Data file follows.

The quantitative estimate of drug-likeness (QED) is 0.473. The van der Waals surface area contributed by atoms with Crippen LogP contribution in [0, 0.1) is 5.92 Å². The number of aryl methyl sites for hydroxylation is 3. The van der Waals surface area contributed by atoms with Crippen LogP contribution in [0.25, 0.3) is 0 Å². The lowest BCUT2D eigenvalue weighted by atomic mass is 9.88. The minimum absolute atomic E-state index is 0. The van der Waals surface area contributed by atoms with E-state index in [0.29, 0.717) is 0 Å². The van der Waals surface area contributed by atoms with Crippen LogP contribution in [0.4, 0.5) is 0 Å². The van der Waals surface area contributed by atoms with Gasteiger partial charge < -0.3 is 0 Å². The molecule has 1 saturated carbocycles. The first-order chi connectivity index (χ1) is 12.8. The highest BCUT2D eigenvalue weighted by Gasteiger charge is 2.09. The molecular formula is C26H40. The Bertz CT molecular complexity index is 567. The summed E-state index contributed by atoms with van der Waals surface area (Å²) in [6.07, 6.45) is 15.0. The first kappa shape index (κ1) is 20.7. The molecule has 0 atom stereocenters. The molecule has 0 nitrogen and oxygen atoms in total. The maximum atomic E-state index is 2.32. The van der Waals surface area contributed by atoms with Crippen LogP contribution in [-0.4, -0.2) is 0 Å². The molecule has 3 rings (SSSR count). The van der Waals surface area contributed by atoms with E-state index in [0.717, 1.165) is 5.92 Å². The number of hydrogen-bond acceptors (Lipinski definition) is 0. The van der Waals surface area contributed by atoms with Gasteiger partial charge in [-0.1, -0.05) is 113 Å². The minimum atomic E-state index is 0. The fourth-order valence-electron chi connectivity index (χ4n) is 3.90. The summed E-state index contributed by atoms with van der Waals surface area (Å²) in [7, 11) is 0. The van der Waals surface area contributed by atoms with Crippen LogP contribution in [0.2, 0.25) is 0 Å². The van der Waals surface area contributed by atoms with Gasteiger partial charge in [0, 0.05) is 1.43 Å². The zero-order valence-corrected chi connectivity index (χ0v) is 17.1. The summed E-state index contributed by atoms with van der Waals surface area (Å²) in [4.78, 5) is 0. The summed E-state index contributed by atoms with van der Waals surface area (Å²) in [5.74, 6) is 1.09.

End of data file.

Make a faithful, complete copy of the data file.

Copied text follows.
The quantitative estimate of drug-likeness (QED) is 0.473. The van der Waals surface area contributed by atoms with Crippen LogP contribution in [0, 0.1) is 5.92 Å². The number of aryl methyl sites for hydroxylation is 3. The van der Waals surface area contributed by atoms with Crippen LogP contribution in [0.25, 0.3) is 0 Å². The lowest BCUT2D eigenvalue weighted by atomic mass is 9.88. The minimum absolute atomic E-state index is 0. The van der Waals surface area contributed by atoms with E-state index in [0.29, 0.717) is 0 Å². The van der Waals surface area contributed by atoms with Crippen LogP contribution in [0.4, 0.5) is 0 Å². The van der Waals surface area contributed by atoms with Gasteiger partial charge < -0.3 is 0 Å². The molecule has 1 saturated carbocycles. The first-order chi connectivity index (χ1) is 12.8. The highest BCUT2D eigenvalue weighted by Gasteiger charge is 2.09. The molecular formula is C26H40. The Bertz CT molecular complexity index is 567. The summed E-state index contributed by atoms with van der Waals surface area (Å²) in [6.07, 6.45) is 15.0. The first kappa shape index (κ1) is 20.7. The molecule has 0 atom stereocenters. The molecule has 0 nitrogen and oxygen atoms in total. The maximum atomic E-state index is 2.32. The van der Waals surface area contributed by atoms with Crippen LogP contribution in [-0.4, -0.2) is 0 Å². The molecule has 3 rings (SSSR count). The van der Waals surface area contributed by atoms with E-state index in [0.717, 1.165) is 5.92 Å². The number of hydrogen-bond acceptors (Lipinski definition) is 0. The van der Waals surface area contributed by atoms with Gasteiger partial charge in [-0.1, -0.05) is 113 Å². The minimum atomic E-state index is 0. The fourth-order valence-electron chi connectivity index (χ4n) is 3.90. The summed E-state index contributed by atoms with van der Waals surface area (Å²) in [7, 11) is 0. The van der Waals surface area contributed by atoms with Crippen LogP contribution in [0.2, 0.25) is 0 Å². The van der Waals surface area contributed by atoms with Gasteiger partial charge in [0, 0.05) is 1.43 Å². The zero-order valence-corrected chi connectivity index (χ0v) is 17.1. The summed E-state index contributed by atoms with van der Waals surface area (Å²) in [4.78, 5) is 0. The summed E-state index contributed by atoms with van der Waals surface area (Å²) in [5.74, 6) is 1.09.